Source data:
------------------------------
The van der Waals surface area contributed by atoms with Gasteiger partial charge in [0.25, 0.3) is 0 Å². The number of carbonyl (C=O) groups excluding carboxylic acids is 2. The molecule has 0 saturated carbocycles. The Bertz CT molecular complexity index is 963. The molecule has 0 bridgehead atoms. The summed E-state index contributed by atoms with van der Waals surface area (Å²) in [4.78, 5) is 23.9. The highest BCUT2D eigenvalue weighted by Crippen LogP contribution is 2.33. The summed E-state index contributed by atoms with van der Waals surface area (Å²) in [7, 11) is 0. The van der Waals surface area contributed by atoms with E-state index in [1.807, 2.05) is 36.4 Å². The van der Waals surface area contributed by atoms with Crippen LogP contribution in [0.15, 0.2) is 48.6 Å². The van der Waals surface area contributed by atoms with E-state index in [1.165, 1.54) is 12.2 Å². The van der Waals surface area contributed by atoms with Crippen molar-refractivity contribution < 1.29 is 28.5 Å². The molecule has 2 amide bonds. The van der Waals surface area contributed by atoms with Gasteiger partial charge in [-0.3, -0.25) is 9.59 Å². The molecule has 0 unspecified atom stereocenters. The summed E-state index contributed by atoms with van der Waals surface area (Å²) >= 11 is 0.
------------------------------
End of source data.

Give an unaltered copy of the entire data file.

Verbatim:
The van der Waals surface area contributed by atoms with Gasteiger partial charge in [0.25, 0.3) is 0 Å². The number of carbonyl (C=O) groups excluding carboxylic acids is 2. The molecule has 0 saturated carbocycles. The Bertz CT molecular complexity index is 963. The molecule has 0 bridgehead atoms. The summed E-state index contributed by atoms with van der Waals surface area (Å²) in [4.78, 5) is 23.9. The highest BCUT2D eigenvalue weighted by Crippen LogP contribution is 2.33. The summed E-state index contributed by atoms with van der Waals surface area (Å²) in [7, 11) is 0. The van der Waals surface area contributed by atoms with E-state index in [1.807, 2.05) is 36.4 Å². The van der Waals surface area contributed by atoms with Crippen LogP contribution in [0.15, 0.2) is 48.6 Å². The van der Waals surface area contributed by atoms with E-state index in [1.165, 1.54) is 12.2 Å². The van der Waals surface area contributed by atoms with Crippen molar-refractivity contribution < 1.29 is 28.5 Å². The molecule has 2 amide bonds. The van der Waals surface area contributed by atoms with Gasteiger partial charge in [-0.3, -0.25) is 9.59 Å². The molecule has 0 unspecified atom stereocenters. The summed E-state index contributed by atoms with van der Waals surface area (Å²) >= 11 is 0.